When I last put a piece of text here, we left Captain Nathaniel Adam hovering over a devastated city in his world and wondering what was going on. In oh so many ways, there are a few of us who wish that had never ever being answered, because the answer was a series that certainly raised more questions than answers.
Battle For Bludhaven
was one of the Crisis Aftermath series that were published by DC to set up the world after the events of Infinite Crisis. First, a history lesson. If Gotham City could be thought of as Sodom, then Bludhaven was Gomorrah – the little brother of the metropolis that tried to outdo it in every way. Introduced in the pages of Nightwing by Chuck Dixon, it soon established itself as an important location in the Bat-lore – until the events of Infinite Crisis, when Lex Luthor ordered his Society to make an example of the city by dropping a bomb on it.
That bomb was the chemical entity known as Chemo, and as a result the city and most of the then-present population were destroyed. After the event, heroes such as Superman and the Titans removed Chemo from the site, but the city was declared a disaster area and sealed off by presidential order.
One year later, and the city is still walled off and under the control of the government. The official reason is the high level of chemical and nuclear contamination – but Chemo was a chemical mix, so where is the nuclear contamination coming from? More to the point, why has the government-sponsored team known as Freedom’s Ring ordered all super-heroes out of the area?
As the story opens, the refugees are camped around the city, where they are helped by a being known as monolith – a golem-like creature that was the subject of a mini-series by Jimmy Palmiotti and Justin Grey, who wrote this series as well. The Titans want to help, but fell compelled by the government edict to stay out for now. It is obvious, however, that some people in the city have gained powers as a result of the attack, such as a young man called Firebrand who is leading the protests against the government.
Meanwhile, within the city, there are a number of factions vying for control. The government forces, including Freedom Force, are co-opted by a man called Father Time into the Super-Heroes Advanced Defence Executive, with orders to find out how people are escaping. A former drug lord has taken control of other parts of the city as the Black Baron. Finally, and most mysteriously, a group known as the Atomic Knights have both helped people out of the city and appointed themselves the city’s defenders.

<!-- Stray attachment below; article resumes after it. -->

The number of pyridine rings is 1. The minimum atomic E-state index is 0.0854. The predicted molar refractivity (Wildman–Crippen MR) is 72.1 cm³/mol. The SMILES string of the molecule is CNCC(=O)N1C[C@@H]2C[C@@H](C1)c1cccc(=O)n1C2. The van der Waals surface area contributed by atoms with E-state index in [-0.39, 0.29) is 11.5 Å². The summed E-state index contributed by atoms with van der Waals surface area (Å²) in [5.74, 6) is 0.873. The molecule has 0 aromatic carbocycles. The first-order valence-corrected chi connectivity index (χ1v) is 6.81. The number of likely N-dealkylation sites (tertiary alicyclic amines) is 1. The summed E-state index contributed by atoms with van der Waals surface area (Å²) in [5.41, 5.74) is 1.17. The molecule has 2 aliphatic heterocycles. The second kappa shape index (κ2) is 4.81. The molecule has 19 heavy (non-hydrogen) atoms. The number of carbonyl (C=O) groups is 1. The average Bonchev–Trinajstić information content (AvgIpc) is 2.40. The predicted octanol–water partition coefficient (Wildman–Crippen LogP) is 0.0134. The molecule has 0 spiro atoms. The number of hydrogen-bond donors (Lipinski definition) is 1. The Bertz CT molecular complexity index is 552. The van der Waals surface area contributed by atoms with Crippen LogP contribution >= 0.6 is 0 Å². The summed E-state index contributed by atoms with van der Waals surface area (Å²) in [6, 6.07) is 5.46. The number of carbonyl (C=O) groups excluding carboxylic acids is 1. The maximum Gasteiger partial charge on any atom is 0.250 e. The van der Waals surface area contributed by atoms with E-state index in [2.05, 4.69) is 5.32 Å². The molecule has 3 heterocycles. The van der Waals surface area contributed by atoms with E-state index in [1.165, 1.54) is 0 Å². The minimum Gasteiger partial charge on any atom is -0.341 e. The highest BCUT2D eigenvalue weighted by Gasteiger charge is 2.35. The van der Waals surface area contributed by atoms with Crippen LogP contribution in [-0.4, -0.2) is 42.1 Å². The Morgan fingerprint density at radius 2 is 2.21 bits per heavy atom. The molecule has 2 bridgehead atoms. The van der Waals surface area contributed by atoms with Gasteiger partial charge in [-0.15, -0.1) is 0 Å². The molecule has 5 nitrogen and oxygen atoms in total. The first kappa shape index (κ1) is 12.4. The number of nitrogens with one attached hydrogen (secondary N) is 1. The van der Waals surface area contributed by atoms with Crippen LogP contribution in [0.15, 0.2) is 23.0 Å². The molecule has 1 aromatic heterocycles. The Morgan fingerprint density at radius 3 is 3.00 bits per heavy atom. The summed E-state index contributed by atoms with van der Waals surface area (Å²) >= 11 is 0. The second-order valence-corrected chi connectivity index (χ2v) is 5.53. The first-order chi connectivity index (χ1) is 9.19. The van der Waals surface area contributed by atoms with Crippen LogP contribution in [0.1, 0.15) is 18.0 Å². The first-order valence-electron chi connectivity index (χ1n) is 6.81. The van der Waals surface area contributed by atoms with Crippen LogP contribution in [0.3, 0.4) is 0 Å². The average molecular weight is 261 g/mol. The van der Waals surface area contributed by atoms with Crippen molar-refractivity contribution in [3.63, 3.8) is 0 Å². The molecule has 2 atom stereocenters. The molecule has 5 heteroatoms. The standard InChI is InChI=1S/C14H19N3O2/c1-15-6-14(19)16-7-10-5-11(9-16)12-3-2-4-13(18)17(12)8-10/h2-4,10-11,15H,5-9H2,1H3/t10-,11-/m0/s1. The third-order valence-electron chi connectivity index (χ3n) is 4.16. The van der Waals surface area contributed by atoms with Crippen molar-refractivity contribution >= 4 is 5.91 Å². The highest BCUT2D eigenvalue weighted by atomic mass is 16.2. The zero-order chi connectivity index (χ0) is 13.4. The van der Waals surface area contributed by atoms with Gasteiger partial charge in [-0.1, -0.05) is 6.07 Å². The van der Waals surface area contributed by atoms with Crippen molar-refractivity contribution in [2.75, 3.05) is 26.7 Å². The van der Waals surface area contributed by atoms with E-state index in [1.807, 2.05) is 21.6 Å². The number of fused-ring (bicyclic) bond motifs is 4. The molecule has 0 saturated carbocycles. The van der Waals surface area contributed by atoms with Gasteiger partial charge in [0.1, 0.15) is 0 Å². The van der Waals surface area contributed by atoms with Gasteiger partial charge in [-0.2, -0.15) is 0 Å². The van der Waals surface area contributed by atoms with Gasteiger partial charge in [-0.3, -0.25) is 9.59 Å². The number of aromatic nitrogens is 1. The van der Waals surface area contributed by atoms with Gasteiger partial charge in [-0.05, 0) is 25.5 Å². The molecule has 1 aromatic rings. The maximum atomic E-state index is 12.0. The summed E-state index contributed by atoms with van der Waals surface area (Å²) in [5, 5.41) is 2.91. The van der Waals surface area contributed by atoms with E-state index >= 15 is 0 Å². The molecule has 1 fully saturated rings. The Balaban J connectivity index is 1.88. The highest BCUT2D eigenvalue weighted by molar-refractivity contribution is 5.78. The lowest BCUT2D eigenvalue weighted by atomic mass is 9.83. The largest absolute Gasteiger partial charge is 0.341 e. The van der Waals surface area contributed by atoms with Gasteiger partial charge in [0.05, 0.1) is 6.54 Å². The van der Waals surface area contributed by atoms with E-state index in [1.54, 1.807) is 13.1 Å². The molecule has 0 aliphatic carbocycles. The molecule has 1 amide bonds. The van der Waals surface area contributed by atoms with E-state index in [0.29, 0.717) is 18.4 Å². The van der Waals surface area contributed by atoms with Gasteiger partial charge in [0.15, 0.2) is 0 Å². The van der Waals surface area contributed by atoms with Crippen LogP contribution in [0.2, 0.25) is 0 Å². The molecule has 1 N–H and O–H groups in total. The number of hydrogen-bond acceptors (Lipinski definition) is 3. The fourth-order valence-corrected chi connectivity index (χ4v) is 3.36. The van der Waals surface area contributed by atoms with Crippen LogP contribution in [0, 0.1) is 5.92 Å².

When Firebrand persuades the Titans to enter the city, the stage is set for a battle royale, as Father Time brings in a group of government operatives that have taken the names and costumes of the deceased Freedom Fighters to battle them.
And Captain Atom? Well, it is revealed that he had appeared over Bludhaven, but his containment suit was damaged, and the Knights have to place him in a new suit – one very familiar to fans of DC comics in the late eighties…
Does the series work? In some ways yes, in others no. Take the character of Father Time for example – he is depicted here as an old white man, but in the Seven Soldiers series he first appeared in he was a young black man. Although this was eventually explained, it did cause some confusion.
Then there’s Captain Atom. Forced to wear the new containment suit, he becomes the being known as The Monarch, takes his revenge on one of his greatest enemies in Major Force, and then destroys what is left of the city in an atomic blast. Later series would explore what happened further, but to me it ruined what had been established in the Wildstorm series about his character.
On the other hand, the re-introduction of the Atomic Knights to the New Earth was handled well, and definitely raised more questions than answers – especially when they escaped the devastation of the city by Monarch by retreating to Command Bunker D. It was left to Grant Morrison to pick up those threads in Final Crisis.
Father Time, Firebrand, and many of the other characters would move on to appear in the two Uncle Sam mini-series, of which more will be said in later columns.
So more of a score draw in terms of how the series played out and the influence in the future of New Earth. You can’t shake the feeling that lot of stuff was thrown in and mixed together – some works, others don’t. I still recommend reading it, but just go in prepared not to have all your questions answered – especially when Firebrand gets the message to head south…